Martin E. Blair, PhD

AUCD's Inaugural Disability Policy Leadership Fellow (2001)
Phone: 435-797-9032
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Martin E. Blair, PhD

Martin "Marty" Blair, PhD served as the first AUCD Disability Policy Leadership Fellow in 2001. Marty earned his degrees in special education, secondary education and disability studies from Utah State University. He began his professional career as a middle school special education teacher. After several years in the classroom, he moved to the Center for Persons with Disabilities to work on a variety of projects including distance education for inservice teachers, special education compliance monitoring, and substance abuse prevention training for teachers on the Navajo Nation.

While serving as Policy Fellow, Marty served as a member of the Consortium for Citizens with Disabilities (CCD) Technology/ Telecommunications, Health, and Education Task Forces and was instrumental in drafting and moving a bill to continue the Federal Assistive Technology Act.

After completing the Fellowship and returning to Utah in early 2002, Marty served as the UCEDD's Assistant Director for Policy and Development. In 2008, Marty was appointed the Associate Director of the Center for Technical Assistance for Excellence in Special Education (TAESE) and the Associate Director of the Mountain Plains Regional Resource Center (MPRRC), both administered through the UCEDD at Utah State University. In addition, he serves as the director of the Utah Assistive Technology Program and Chair of the Utah Interagency Outreach Training Initiative Steering Council, co-chair of the Utah-based Disability Issues Advisory Committee for Senator Orrin G. Hatch and an active member of AUCD's Legislative Affairs Committee. Marty continues to work with state and federal policy makers on a variety of disability issues including education technology, community integration, disability policy, special education policy, employment, and access to services by ethnic minority populations.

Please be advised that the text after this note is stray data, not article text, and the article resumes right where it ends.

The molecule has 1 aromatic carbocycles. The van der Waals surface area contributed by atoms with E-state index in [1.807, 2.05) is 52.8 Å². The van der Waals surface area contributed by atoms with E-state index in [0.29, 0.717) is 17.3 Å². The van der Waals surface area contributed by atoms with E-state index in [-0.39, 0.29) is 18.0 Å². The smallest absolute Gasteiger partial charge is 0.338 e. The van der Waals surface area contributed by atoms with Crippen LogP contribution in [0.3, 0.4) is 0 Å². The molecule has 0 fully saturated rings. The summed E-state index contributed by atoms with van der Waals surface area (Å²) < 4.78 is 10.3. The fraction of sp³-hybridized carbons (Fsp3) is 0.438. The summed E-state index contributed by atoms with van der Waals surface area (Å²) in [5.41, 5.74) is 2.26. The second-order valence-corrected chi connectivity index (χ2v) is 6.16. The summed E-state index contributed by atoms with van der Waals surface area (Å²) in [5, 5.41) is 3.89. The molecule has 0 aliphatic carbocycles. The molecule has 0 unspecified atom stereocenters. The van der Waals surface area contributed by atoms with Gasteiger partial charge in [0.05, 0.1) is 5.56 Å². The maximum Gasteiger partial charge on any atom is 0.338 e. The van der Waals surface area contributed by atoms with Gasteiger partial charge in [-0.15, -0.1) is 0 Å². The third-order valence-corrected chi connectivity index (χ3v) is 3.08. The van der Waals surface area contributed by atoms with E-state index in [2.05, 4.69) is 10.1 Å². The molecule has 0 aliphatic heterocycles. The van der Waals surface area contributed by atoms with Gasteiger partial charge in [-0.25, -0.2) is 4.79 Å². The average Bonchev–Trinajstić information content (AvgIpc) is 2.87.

Upon concluding his Fellowship, Marty wrote, "I'm feeling that this fellowship has been a resounding success... I've made some great friends with advocates in DC.  I've met wonderful people who work hard to help others. These relationships will last with me throughout my career.  I've learned how things work (and don't) and I've been able to be a part of some interesting and exciting initiatives... Who knows where this opportunity will take me?  It has opened many doors and will be a positive benefit to me, my family and the Center for Persons with Disabilities.  It is a 'win' situation for everyone."

Ten years later, Marty still reflects positively upon his experiences. He wrote, "...it was career-changing. It opened many doors, enabled me to develop professional relationships, and gave me a national perspective on the issues that we care about. It was challenging at times, but if I had to do it over again I CERTAINLY WOULD!"

Read more about Marty's experience in his final report .